The Iranian authorities are blocking the BBC’s broadcasts to the country in an attempt to limit reporting of the aftermath of the disputed election, the corporation said yesterday.
BBC World Service director Peter Horrocks said audiences in Iran, the Middle East and Europe could be affected by the electronic jamming of satellites used to broadcast the BBC Persian TV signal to Iran.
He wrote on the BBC editors’ blog: “There has been intermittent interference from Iran since Friday but this is the heaviest yet.
“It seems to be part of a pattern of behaviour by the Iranian authorities to limit the reporting of the aftermath of the disputed election.
“In Tehran, John Simpson and his cameraman were briefly arrested after they had filmed the material for a piece.
“And at least one news agency in Tehran has come under pressure not to distribute internationally any pictures it might have of demonstrations on the streets in Iran.”
Horrocks said attempts to block the BBC had not stopped viewers in the country from sending in their videos, photos and personal accounts of the country’s elections and their aftermath.
“It is important that what is happening in Iran is reported to the world, but it is even more vital that citizens in Iran know what is happening,” he added.
“That is the role of the recently launched BBC Persian TV which is fulfilling a crucial role in being a free and impartial source of information for many Iranians.
“Any attempt to block this channel is wrong and against international treaties on satellite communication. Whoever is attempting the blocking should stop it now.”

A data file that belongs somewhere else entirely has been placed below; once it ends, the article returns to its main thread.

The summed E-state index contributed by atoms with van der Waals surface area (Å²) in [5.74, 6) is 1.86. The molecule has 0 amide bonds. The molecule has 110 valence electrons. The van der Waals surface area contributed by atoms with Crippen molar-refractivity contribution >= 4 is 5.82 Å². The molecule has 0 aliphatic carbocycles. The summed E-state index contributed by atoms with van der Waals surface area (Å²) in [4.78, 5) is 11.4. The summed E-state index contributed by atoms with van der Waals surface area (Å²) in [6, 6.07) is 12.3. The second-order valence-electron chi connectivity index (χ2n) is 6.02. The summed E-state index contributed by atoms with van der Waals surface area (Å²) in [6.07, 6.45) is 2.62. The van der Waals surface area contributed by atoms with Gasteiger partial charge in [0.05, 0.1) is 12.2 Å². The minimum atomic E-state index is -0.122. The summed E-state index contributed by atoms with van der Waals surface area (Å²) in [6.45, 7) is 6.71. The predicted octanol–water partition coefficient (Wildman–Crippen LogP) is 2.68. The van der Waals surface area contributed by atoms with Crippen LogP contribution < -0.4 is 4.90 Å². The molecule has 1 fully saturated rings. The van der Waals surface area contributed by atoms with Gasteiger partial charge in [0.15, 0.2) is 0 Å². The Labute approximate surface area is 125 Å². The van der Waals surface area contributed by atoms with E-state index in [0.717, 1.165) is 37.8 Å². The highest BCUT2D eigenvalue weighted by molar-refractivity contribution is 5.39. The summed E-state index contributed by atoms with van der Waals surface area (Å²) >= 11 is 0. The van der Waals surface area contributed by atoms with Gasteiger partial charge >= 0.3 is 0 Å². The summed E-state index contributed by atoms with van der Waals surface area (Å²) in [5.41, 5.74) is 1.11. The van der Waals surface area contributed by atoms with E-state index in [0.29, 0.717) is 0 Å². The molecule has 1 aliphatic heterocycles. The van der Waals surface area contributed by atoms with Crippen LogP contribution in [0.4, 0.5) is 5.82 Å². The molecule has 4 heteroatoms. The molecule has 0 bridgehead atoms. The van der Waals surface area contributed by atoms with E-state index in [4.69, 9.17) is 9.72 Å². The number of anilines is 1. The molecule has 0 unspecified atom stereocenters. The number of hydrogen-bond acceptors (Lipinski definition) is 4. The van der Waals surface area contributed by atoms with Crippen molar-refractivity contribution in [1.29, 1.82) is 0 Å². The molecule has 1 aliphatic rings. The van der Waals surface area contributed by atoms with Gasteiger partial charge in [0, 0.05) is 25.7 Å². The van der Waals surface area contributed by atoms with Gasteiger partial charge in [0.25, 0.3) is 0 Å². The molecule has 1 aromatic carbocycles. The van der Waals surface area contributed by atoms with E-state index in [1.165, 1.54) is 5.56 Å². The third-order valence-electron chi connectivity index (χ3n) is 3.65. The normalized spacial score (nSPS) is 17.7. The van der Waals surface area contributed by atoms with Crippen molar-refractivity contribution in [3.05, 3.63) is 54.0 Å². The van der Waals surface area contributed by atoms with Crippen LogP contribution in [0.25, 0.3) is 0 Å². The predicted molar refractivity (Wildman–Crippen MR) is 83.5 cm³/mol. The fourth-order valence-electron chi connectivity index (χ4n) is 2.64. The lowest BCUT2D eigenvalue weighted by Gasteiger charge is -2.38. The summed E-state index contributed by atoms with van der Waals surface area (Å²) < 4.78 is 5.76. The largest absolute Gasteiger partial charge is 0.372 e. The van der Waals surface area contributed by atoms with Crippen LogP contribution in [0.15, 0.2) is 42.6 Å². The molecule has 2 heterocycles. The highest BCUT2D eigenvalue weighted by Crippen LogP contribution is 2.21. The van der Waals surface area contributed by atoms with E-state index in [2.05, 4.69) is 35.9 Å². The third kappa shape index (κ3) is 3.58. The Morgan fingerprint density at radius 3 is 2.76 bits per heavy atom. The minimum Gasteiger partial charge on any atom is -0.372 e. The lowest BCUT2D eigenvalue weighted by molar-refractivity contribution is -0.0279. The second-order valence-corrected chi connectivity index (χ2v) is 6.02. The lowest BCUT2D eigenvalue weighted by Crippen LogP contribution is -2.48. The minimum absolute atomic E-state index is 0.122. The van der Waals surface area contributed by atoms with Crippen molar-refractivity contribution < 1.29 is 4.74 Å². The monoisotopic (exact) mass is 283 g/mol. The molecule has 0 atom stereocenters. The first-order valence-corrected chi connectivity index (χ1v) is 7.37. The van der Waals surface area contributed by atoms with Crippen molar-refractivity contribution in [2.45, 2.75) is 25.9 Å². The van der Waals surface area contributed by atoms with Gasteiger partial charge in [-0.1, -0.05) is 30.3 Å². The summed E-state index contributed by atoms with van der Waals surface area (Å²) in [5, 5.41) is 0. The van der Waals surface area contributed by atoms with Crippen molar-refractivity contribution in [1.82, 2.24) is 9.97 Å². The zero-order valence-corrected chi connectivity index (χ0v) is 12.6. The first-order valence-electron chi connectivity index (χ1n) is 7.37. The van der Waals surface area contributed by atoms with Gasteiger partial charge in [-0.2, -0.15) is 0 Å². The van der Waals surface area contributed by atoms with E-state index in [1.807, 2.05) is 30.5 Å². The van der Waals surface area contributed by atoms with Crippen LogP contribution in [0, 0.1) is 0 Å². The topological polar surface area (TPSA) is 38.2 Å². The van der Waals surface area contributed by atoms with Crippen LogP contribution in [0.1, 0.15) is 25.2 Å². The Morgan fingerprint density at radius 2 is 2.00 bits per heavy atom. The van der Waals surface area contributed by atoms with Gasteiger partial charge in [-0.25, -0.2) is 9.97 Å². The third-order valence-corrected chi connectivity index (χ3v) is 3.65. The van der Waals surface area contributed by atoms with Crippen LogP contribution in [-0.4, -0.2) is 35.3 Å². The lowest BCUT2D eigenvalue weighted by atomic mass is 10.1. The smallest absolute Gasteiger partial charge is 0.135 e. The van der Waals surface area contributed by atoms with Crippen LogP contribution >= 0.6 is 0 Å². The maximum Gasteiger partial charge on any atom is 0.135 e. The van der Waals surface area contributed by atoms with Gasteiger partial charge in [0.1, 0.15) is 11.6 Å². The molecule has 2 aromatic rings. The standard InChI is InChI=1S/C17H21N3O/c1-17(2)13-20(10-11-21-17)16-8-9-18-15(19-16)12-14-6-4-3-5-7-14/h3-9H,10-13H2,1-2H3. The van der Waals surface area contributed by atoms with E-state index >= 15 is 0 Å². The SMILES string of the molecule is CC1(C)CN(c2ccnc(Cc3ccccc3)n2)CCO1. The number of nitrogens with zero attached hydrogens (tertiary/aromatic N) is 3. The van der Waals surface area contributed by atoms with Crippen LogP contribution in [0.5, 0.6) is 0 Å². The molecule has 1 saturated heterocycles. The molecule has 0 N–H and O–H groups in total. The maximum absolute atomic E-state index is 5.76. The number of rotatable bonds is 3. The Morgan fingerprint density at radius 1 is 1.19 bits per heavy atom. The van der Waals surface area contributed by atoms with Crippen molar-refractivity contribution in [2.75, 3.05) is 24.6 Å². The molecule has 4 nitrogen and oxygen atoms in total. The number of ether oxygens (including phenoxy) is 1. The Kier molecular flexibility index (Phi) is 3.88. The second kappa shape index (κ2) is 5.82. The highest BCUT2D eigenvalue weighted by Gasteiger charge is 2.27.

The BBC launched its Persian-language television channel in January despite it being described by an Iranian minister as contrary to his country’s “security”.
Gholam Hossein Mohseini Ejehi was quoted by Iran’s official IRNA news agency as saying the country would take measures against the channel.
He said at the time: “We don’t consider this channel to be appropriate for our security. We will take the necessary measures in this regard.”
Last year, an Iranian MP accused the BBC of using the channel to recruit spies.
Mohammad Karim Abedi said the corporation was planning on setting up an intelligence network using the launch of the channel as cover.
A BBC spokesman said its only goal was to report on world events in an impartial and editorially independent manner.
BBC Persian TV is the broadcaster’s second foreign-language TV channel after the launch of BBC Arabic last year.
The BBC has run a Persian-language radio service since 1940.
It also operates a Persian-language news site online, although access to some of that output has been blocked by the Iranian authorities.